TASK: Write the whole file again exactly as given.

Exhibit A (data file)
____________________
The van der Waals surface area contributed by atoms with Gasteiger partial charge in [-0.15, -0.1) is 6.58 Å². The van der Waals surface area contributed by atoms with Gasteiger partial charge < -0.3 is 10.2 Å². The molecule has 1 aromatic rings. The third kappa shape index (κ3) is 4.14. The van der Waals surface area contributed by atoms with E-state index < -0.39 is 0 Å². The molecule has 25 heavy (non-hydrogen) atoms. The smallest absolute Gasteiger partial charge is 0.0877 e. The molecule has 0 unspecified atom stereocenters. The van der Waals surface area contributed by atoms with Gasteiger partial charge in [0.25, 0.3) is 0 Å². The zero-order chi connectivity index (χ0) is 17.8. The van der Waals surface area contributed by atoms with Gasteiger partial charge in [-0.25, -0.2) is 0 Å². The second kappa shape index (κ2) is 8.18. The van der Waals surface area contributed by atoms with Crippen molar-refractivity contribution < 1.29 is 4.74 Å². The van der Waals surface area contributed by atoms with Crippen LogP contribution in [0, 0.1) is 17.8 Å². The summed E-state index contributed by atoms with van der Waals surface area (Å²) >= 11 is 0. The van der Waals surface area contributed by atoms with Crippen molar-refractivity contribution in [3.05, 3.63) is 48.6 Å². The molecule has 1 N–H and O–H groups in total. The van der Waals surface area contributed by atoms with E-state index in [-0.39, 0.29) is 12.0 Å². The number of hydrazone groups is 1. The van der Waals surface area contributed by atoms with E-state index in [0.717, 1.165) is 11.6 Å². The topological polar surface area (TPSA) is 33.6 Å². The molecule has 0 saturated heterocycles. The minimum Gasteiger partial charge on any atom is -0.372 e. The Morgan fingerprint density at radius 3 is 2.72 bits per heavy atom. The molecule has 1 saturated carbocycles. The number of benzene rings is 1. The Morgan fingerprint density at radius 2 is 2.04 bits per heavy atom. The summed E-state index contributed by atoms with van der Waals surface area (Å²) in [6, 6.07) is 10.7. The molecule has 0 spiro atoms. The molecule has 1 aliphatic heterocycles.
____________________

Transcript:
The van der Waals surface area contributed by atoms with Gasteiger partial charge in [-0.15, -0.1) is 6.58 Å². The van der Waals surface area contributed by atoms with Gasteiger partial charge < -0.3 is 10.2 Å². The molecule has 1 aromatic rings. The third kappa shape index (κ3) is 4.14. The van der Waals surface area contributed by atoms with E-state index < -0.39 is 0 Å². The molecule has 25 heavy (non-hydrogen) atoms. The smallest absolute Gasteiger partial charge is 0.0877 e. The molecule has 0 unspecified atom stereocenters. The van der Waals surface area contributed by atoms with Gasteiger partial charge in [0.25, 0.3) is 0 Å². The zero-order chi connectivity index (χ0) is 17.8. The van der Waals surface area contributed by atoms with Gasteiger partial charge in [-0.25, -0.2) is 0 Å². The second kappa shape index (κ2) is 8.18. The van der Waals surface area contributed by atoms with Crippen molar-refractivity contribution < 1.29 is 4.74 Å². The van der Waals surface area contributed by atoms with Crippen LogP contribution in [0, 0.1) is 17.8 Å². The summed E-state index contributed by atoms with van der Waals surface area (Å²) >= 11 is 0. The van der Waals surface area contributed by atoms with Crippen molar-refractivity contribution in [3.05, 3.63) is 48.6 Å². The molecule has 1 N–H and O–H groups in total. The van der Waals surface area contributed by atoms with E-state index in [-0.39, 0.29) is 12.0 Å². The number of hydrazone groups is 1. The van der Waals surface area contributed by atoms with E-state index in [0.717, 1.165) is 11.6 Å². The topological polar surface area (TPSA) is 33.6 Å². The molecule has 0 saturated heterocycles. The minimum Gasteiger partial charge on any atom is -0.372 e. The Morgan fingerprint density at radius 3 is 2.72 bits per heavy atom. The molecule has 1 saturated carbocycles. The number of benzene rings is 1. The Morgan fingerprint density at radius 2 is 2.04 bits per heavy atom. The summed E-state index contributed by atoms with van der Waals surface area (Å²) in [6, 6.07) is 10.7. The molecule has 0 spiro atoms. The molecule has 1 aliphatic heterocycles.